Wednesday, April 25, 2012

He Was the Worst Man of His Name



In the time he was on the blacktop, Devlin saw, spoke to, and touched across the shoulder his younger self, a boy who thought fighting hardly more than the post-match reverie from a bar stool or the cradle of his father’s arm.

He might’ve been drunk, his older self, watching and thinking on his boyhood, grabbing for an easier time, less painful, less full of bare knuckles, the yelping gawkers blocking off traffic, the knuckled money and the slobbering and coughing.

This was a fair fight, and it was all but lost now.  He made a rundown of his injuries from his place on the blacktop.  Broken nose, split eyebrow, cracked jaw, a wheezing that pointed to his lungs and probably a few green stick ribs.  There was a larger reason, a purpose for why he was in this position, but it was as clear as mud from this spot.

Sixty-thousand pounds from each family.  The words train-spiked inside his head, worse than the ache.  He made another mental note as best he could – possible concussion.  Sixty-thousand pounds for a fair fight with his own cousin in this remote section of countryside.  Folks from both sides of each family were at opposite ends of the stretch of blacktop road.  They would stop any traffic, even county officials for as long as possible, until one man was left standing or until one of the two called it off.  Everybody involved, down to the gawkers with traffic duty, were reliable because all of them had money invested.  In Devlin’s case, it was a matter of easy money for his family.  He, the King of the Travellers.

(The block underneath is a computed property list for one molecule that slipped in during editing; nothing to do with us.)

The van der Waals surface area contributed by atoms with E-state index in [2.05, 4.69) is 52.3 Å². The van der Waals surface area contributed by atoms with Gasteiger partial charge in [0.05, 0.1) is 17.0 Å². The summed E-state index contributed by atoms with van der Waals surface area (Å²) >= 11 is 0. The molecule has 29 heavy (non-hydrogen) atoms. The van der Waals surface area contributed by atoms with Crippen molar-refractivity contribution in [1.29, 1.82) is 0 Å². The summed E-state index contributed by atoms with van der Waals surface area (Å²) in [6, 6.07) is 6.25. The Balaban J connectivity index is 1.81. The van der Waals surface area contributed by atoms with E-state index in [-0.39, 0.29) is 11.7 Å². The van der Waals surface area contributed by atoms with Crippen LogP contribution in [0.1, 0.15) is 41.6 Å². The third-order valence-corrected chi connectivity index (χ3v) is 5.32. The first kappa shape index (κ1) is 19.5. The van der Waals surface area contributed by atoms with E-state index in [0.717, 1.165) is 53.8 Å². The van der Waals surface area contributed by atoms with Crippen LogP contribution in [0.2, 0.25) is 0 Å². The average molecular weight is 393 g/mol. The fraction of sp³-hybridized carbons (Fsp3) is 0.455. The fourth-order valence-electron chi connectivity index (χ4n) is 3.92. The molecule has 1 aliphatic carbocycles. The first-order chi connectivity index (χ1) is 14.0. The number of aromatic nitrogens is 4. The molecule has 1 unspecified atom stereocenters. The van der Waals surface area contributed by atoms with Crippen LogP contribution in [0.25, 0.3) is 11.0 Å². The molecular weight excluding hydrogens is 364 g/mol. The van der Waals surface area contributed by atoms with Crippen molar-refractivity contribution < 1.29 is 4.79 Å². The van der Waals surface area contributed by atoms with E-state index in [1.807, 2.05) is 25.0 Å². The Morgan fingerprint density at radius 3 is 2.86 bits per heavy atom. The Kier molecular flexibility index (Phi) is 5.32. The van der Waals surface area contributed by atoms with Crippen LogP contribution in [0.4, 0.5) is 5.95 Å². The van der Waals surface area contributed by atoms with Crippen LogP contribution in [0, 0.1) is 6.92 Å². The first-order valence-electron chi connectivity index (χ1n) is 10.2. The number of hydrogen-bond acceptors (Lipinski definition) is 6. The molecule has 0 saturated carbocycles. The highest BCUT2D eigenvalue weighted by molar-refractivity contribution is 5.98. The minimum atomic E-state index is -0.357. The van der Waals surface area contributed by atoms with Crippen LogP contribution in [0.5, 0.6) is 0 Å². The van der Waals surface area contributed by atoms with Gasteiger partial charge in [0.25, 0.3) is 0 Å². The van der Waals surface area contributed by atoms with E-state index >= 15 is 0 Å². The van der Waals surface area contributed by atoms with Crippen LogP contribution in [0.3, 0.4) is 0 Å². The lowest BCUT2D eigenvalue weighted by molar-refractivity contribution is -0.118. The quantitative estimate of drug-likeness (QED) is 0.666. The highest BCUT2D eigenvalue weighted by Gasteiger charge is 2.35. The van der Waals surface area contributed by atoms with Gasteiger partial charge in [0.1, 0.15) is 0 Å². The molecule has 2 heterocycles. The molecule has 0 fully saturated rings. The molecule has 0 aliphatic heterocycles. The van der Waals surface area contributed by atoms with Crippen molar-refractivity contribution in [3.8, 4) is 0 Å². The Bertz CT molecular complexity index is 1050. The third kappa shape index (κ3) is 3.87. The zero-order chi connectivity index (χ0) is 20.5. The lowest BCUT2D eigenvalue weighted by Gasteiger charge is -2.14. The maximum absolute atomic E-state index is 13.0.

The man he fought today, a cousin from the Joyces, was a tattooed version of his younger days.  The lifted face of Che Guevara inked across his right side moving like a reflection across the skin, his arms without a touch of fat, eyes steady.  The boy was more than Devlin could take on. 

He played through his previous five fair fights over and over, one elbow to the ground now and rising, though his chin still lagged.  And while he recapped what he had done before, the loss came more easily in the here and now.  Inside his head, he was still young.  Not the granite fighter breaking a Joyce’s bones, but a boy pressing his fingers into the bicep of his father, drinking from the same glass, when fights were stories told with laughter and losing was part of a dead language.

2 comments:

  1. I read this story six times in row. I woke-up this morning and read it two more times before sharing it on my Facebook page. It's like hearing a new song that I have to listen to over and over until every single word is memorized. Wow! I am in awe of your writing.

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  2. Thanks very much. I truly appreciate that.

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